Four things you should know about Venezuelans in Colombia

Millions of Venezuelans have fled over the border into neighbouring Colombia in recent years. When they arrive, many face a brutal reality of poverty, danger and discrimination.


#1 Many new arrivals are forced to sleep on the streets

The Norwegian Refugee Council (NRC) is witnessing more migrants and refugees sleeping on the streets in Colombia. Many Venezuelans manage to cross the border via unofficial routes, but when they arrive in Colombia they do not know where they will sleep for the night. Some sleep on the streets for several days.

Imagine you have two options at night: sleep on the streets and become a victim of criminals or stay awake to prevent risks. Without a safe haven, thousands of migrants and refugees are only able to rest during the day, preventing them from finding a shelter, a job or accessing education.

#2 Education and jobs should be a priority

At least 70 per cent of the Venezuelans we recently talked to in the border areas said they would prefer to stay in Colombia. Timely emergency response is urgently needed but access to education and job opportunities must be also guaranteed.

At the same time, opportunities must be offered without discrimination. Colombia must continue to make every effort to prevent and reject any form of xenophobia against the Venezuelan migrants and refugees.

#3 The crisis is underfunded

As of 1 June 2021, only $8 out of every $100 requested by civil society organisations had been received and reported. Canada will host the next International Donors’ Conference in Solidarity with Venezuelan Refugees and Migrants on 17 June 2021. Greater commitment from donors is urgently needed.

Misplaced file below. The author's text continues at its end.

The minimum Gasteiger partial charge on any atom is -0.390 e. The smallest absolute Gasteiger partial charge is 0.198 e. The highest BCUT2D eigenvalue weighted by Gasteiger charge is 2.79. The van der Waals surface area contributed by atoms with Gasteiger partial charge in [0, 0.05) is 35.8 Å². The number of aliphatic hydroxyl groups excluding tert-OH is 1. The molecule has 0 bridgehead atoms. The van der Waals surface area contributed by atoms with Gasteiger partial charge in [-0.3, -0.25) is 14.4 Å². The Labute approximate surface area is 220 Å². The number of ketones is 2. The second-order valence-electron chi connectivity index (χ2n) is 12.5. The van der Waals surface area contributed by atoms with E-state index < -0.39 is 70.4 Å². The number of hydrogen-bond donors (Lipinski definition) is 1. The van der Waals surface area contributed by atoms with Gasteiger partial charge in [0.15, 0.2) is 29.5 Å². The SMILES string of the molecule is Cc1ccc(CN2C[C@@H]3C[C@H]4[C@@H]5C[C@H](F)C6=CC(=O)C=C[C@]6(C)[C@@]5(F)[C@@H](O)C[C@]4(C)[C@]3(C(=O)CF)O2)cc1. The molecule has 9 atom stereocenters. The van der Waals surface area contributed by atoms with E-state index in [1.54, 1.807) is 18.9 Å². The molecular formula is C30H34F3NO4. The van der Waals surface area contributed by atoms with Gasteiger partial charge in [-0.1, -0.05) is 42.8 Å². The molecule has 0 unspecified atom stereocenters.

“Without shelter, education or work, I had to sell sex for survival,” a migrant in Colombia told NRC. If the funding shortfall continues, even more migrants and refugees will have to face a brutal reality.

#4 Better coordination is needed

“None of the governments are doing enough to prevent dangers at the border,” a Venezuelan woman told NRC. A victim of sexual violence, she wonders why there is no life-saving dialogue.

Colombia’s migration department has announced it will re-open its border with Venezuela on 1 July. The Venezuelan government, in recent public comments, said it would consult with governors in the border region to determine whether it is safe to reciprocate the Colombian move.

It is necessary to negotiate and coordinate. Many Venezuelan family members have not been able to see each other for more than five years. Governments must take the right decisions for the wellbeing of their citizens.


This article was possible thanks to the financial assistance of the European Union. The views expressed herein should not be taken, in any way, to reflect the official opinion of the European Union, and the European Commission is not responsible for any use that may be made of the information it contains.